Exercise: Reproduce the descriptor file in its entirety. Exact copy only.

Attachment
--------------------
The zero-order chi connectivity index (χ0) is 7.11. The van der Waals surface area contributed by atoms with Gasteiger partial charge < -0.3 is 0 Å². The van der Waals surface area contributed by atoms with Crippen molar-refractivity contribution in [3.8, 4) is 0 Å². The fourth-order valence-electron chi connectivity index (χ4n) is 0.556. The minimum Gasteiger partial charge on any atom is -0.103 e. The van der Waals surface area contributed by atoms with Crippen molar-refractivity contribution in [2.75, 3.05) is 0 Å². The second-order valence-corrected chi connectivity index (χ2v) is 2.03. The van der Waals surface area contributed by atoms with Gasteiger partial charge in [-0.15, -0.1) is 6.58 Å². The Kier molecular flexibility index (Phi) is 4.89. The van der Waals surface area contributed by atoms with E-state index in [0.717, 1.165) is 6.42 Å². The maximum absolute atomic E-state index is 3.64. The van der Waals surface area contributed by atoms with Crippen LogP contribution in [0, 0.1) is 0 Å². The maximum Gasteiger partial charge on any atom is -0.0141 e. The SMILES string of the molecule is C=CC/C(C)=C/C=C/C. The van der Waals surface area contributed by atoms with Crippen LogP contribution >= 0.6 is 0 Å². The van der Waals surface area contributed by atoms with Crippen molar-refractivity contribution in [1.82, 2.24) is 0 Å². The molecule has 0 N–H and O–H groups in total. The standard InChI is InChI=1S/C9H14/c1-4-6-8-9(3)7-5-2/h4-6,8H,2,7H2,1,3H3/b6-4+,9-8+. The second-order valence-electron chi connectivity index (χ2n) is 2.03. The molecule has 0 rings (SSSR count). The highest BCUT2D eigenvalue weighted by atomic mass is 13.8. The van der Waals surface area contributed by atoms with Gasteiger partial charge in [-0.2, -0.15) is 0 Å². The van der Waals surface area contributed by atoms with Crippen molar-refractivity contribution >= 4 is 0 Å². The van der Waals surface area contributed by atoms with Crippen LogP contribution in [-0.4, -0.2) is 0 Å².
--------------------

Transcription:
The zero-order chi connectivity index (χ0) is 7.11. The van der Waals surface area contributed by atoms with Gasteiger partial charge < -0.3 is 0 Å². The van der Waals surface area contributed by atoms with Crippen molar-refractivity contribution in [3.8, 4) is 0 Å². The fourth-order valence-electron chi connectivity index (χ4n) is 0.556. The minimum Gasteiger partial charge on any atom is -0.103 e. The van der Waals surface area contributed by atoms with Crippen molar-refractivity contribution in [2.75, 3.05) is 0 Å². The second-order valence-corrected chi connectivity index (χ2v) is 2.03. The van der Waals surface area contributed by atoms with Gasteiger partial charge in [-0.15, -0.1) is 6.58 Å². The Kier molecular flexibility index (Phi) is 4.89. The van der Waals surface area contributed by atoms with E-state index in [0.717, 1.165) is 6.42 Å². The maximum absolute atomic E-state index is 3.64. The van der Waals surface area contributed by atoms with Crippen LogP contribution in [0, 0.1) is 0 Å². The maximum Gasteiger partial charge on any atom is -0.0141 e. The SMILES string of the molecule is C=CC/C(C)=C/C=C/C. The van der Waals surface area contributed by atoms with Crippen LogP contribution >= 0.6 is 0 Å². The van der Waals surface area contributed by atoms with Crippen molar-refractivity contribution in [1.82, 2.24) is 0 Å². The molecule has 0 N–H and O–H groups in total. The standard InChI is InChI=1S/C9H14/c1-4-6-8-9(3)7-5-2/h4-6,8H,2,7H2,1,3H3/b6-4+,9-8+. The second-order valence-electron chi connectivity index (χ2n) is 2.03. The molecule has 0 rings (SSSR count). The highest BCUT2D eigenvalue weighted by atomic mass is 13.8. The van der Waals surface area contributed by atoms with Gasteiger partial charge in [-0.2, -0.15) is 0 Å². The van der Waals surface area contributed by atoms with Crippen molar-refractivity contribution >= 4 is 0 Å². The van der Waals surface area contributed by atoms with Crippen LogP contribution in [-0.4, -0.2) is 0 Å².